Current Issues In Biblical Theology: A New Testament Perspective -- By: D. A. Carson

Journal: Bulletin for Biblical Research
Volume: BBR 05:1 (NA 1995)
Article: Current Issues In Biblical Theology: A New Testament Perspective
Author: D. A. Carson

Current Issues In Biblical Theology: A New Testament Perspective

D. A. Carson

Trinity Evangelical Divinity School

Biblical theology can be defined in a number of ways, corresponding in large measure with the diversity of ways in which the practice of biblical theology has developed since the expression was coined almost four centuries ago. In the taxonomy of definitions, the most useful entries are those that stress the distinctiveness of individual biblical corpora, while pressing towards a “gesamtbiblische Theologie.” The conditions necessary for preparing such biblical theology are here articulated, and contemporary challenges to biblical theology are briefly classified and probed.

Key Words: biblical theology, historical theology, systematic theology, Old Testament in New Testament, Scripture, Bible, canon, New Testament theology

Like apple pie, biblical theology is something most people find difficult to oppose (though there are always a few who dislike the taste); unlike apple pie, biblical theology is rather difficult to define. To talk about “Current Issues in Biblical Theology” presupposes an agreed discipline whose current issues can be identified and discussed. In reality, no small part of the “current issues” stem, in this instance, from uncertainty about the status of the discipline.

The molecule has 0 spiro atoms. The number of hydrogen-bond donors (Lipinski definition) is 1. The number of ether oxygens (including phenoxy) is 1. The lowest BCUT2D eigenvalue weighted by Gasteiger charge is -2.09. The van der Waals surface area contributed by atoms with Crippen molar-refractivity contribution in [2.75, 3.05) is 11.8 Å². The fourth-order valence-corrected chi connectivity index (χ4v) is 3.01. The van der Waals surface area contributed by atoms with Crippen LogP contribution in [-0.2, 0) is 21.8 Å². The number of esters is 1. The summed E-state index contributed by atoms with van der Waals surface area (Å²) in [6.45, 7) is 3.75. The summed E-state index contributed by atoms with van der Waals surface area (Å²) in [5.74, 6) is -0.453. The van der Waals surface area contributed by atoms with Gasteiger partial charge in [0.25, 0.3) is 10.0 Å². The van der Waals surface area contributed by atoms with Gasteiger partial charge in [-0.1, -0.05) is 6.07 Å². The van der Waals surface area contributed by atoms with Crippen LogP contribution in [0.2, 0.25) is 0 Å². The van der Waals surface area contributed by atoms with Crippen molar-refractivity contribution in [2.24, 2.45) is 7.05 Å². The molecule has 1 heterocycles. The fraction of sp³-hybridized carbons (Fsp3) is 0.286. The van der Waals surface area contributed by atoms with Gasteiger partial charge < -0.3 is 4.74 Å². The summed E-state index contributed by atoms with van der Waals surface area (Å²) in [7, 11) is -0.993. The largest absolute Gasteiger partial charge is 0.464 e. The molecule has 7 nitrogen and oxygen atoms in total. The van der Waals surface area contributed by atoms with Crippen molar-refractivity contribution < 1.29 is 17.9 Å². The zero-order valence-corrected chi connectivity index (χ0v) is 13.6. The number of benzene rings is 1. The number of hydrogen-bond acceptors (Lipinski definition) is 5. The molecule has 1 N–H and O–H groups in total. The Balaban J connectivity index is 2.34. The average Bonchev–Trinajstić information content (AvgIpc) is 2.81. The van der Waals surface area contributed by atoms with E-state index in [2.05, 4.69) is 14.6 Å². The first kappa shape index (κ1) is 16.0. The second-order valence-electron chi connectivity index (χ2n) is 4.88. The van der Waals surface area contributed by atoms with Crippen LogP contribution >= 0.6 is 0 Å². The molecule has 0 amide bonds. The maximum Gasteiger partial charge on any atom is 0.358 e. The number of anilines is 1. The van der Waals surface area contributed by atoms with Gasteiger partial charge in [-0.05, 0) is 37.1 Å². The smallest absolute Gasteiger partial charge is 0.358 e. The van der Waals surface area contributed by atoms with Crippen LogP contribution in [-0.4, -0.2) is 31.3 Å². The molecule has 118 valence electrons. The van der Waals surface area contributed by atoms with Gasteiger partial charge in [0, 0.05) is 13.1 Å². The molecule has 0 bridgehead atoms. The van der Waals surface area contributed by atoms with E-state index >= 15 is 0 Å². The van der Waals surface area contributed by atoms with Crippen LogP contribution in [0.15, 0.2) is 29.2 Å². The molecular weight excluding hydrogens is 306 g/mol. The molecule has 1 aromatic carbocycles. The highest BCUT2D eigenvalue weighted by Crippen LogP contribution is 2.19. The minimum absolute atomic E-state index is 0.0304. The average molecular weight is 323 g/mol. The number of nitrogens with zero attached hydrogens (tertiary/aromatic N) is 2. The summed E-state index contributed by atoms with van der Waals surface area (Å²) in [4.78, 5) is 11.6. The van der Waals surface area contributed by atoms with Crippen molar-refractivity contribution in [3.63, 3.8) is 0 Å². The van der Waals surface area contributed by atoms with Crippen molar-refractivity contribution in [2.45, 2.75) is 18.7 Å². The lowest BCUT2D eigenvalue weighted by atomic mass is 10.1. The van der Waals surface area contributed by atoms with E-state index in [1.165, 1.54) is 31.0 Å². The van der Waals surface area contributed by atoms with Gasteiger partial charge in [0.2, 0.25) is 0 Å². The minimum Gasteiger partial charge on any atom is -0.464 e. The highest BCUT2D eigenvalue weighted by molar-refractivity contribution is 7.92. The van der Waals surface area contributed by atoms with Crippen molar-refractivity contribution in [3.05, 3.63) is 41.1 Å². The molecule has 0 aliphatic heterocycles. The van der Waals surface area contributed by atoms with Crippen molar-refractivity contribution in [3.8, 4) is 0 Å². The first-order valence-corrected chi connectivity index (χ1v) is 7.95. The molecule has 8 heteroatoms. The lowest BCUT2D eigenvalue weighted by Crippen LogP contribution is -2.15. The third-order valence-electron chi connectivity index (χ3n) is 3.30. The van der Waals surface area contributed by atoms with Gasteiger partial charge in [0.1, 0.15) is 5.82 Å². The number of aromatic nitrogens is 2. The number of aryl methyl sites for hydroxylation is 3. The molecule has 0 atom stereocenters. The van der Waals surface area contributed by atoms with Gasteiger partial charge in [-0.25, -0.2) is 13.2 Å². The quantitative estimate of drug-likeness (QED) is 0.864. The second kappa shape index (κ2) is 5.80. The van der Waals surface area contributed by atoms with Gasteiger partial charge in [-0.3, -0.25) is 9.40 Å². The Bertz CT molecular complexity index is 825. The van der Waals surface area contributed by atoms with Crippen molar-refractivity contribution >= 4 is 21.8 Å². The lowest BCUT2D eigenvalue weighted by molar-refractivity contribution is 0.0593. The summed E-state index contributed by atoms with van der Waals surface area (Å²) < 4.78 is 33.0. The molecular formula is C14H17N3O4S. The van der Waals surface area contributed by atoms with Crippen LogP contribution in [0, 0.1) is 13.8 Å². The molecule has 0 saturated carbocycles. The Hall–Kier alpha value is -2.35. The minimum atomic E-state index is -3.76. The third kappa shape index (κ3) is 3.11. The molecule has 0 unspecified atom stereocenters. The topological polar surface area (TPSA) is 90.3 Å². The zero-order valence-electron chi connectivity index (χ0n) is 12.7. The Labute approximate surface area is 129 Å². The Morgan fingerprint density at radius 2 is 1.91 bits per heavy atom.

An excellent starting point is the pair of learned articles, published two years ago in Tyndale Bulletin1 by our colleague Charles Scobie and reduced to more popular form in a single article in Themelios.2 Scobie focuses on the historical development of biblical theology, before advancing his own sensible proposals. One might

also usefully consult the spotted history of the discipline in the first part of Brevard Childs’s latest opus.3 Because so many of the crucial issues turn at least in some measure on one’s understanding of the relationship between the Testaments, the second edition of David Baker’s book is also profitable reading.4 A host of other historical surveys is available.5

While not ignoring the historical development of biblical theology, I shall deal with the subject somewhat more topically. I shall (1) begin by outlining the principal competing definitions of biblical theology, (2) elucidate the essential components of an approach to biblical theology that I judge viable, and (3) wind up by sketching...

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